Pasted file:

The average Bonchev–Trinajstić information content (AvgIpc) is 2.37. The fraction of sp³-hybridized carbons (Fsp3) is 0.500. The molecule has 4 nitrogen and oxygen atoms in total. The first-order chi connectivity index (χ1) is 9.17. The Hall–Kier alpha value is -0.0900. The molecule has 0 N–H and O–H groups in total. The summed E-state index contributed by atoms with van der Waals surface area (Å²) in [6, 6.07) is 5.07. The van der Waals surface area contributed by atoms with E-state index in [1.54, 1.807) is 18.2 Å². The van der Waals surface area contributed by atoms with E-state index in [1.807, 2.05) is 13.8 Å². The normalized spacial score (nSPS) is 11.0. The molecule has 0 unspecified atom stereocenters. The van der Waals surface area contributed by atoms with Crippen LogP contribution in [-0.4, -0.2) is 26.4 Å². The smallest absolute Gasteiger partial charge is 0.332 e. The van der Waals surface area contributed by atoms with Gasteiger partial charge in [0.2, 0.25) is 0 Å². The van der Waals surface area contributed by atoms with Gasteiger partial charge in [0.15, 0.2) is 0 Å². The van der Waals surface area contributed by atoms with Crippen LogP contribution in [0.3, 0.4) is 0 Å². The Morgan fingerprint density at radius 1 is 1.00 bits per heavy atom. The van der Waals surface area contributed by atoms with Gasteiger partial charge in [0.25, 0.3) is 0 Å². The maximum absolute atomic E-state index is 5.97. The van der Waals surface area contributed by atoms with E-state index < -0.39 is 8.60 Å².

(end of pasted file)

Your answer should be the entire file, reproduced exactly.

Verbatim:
The average Bonchev–Trinajstić information content (AvgIpc) is 2.37. The fraction of sp³-hybridized carbons (Fsp3) is 0.500. The molecule has 4 nitrogen and oxygen atoms in total. The first-order chi connectivity index (χ1) is 9.17. The Hall–Kier alpha value is -0.0900. The molecule has 0 N–H and O–H groups in total. The summed E-state index contributed by atoms with van der Waals surface area (Å²) in [6, 6.07) is 5.07. The van der Waals surface area contributed by atoms with E-state index in [1.54, 1.807) is 18.2 Å². The van der Waals surface area contributed by atoms with E-state index in [1.807, 2.05) is 13.8 Å². The normalized spacial score (nSPS) is 11.0. The molecule has 0 unspecified atom stereocenters. The van der Waals surface area contributed by atoms with Crippen LogP contribution in [-0.4, -0.2) is 26.4 Å². The smallest absolute Gasteiger partial charge is 0.332 e. The van der Waals surface area contributed by atoms with Gasteiger partial charge in [0.2, 0.25) is 0 Å². The van der Waals surface area contributed by atoms with Gasteiger partial charge in [0.15, 0.2) is 0 Å². The van der Waals surface area contributed by atoms with Crippen LogP contribution in [0.3, 0.4) is 0 Å². The Morgan fingerprint density at radius 1 is 1.00 bits per heavy atom. The van der Waals surface area contributed by atoms with Gasteiger partial charge in [0.25, 0.3) is 0 Å². The maximum absolute atomic E-state index is 5.97. The van der Waals surface area contributed by atoms with E-state index < -0.39 is 8.60 Å².